9. This is Tina Fey’s baby, and someone leaked this picture from the cover of her sequel to Bossypants called Babypants.

If none of those 9 reasons resonate with you, and you really do just want to congratulate two new moms on the birth of their son, might I suggest 7LM’s more simple, less hirsute options?  We make them for dads, too – – let us know if you find any of them unintentionally creepy.

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© Sarah Ann Gilbert and Seven Little Mexicans, 2014. Unauthorized use and/or duplication of this material without express and written permission from this blog’s author and/or owner is strictly prohibited. Excerpts and links may be used, provided that full and clear credit is given to Sarah Ann Gilbert and Seven Little Mexicans with appropriate and specific direction to the original content.

Gay expertise not included

When people find out that you’re gay, they sometimes have questions. Heck! When I found out I was gay, I had questions. What kinds of questions, you ask? Good question! (I’m trying to set a record for the most use of the word “question” in a single post.)

Any question that starts with the following: Why do gay people [blank]?

Example: Why do gay people cut their hair so short?

Uh, they do? Now I have a question, too. Do gay people cut their hair short?

I usually start to panic when something like this happens, because I am supposed to be a gay expert after all, because I am gay. And I want to be sure that I’m toeing the line. Doing my part to be gay enough to do good for all gay people and gayness in the world. And if there is something I don’t know about being gay, well then, maybe I’m not gay.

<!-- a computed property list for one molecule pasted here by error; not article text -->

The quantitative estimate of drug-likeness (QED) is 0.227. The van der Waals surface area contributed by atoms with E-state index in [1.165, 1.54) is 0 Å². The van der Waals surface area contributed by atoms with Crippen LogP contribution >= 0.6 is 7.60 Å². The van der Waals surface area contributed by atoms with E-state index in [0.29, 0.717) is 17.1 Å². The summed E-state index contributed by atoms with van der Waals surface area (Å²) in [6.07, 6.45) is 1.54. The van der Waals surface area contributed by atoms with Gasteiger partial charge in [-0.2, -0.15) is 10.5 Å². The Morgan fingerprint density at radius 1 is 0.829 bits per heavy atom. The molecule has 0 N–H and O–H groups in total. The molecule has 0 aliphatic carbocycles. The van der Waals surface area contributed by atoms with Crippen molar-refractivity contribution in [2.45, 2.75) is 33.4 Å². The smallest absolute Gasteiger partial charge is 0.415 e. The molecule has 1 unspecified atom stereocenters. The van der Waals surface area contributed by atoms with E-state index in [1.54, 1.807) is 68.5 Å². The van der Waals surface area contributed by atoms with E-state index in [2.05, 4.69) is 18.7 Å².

But I’m also tall. And people seem to have fewer questions about that, but again, I have few answers. And I feel like I’m am doing my part for tall people everywhere by just walking around being tall. I don’t belong to any tall groups. I don’t celebrate being tall on days set aside to celebrate tallness. I don’t play basketball. I can reach stuff on high shelves, so that’s pretty great. But I also don’t fit in some cars. But I don’t protest, because I wouldn’t want to be seen as against shortness. I am fairly certain that I’m taller than the average woman, but I don’t know exactly by how much. But I’m OK with that, because people don’t ask that question much, because, well, no one cares if you are tall or short. Its just the way it is. Unremarkable. Thank goodness.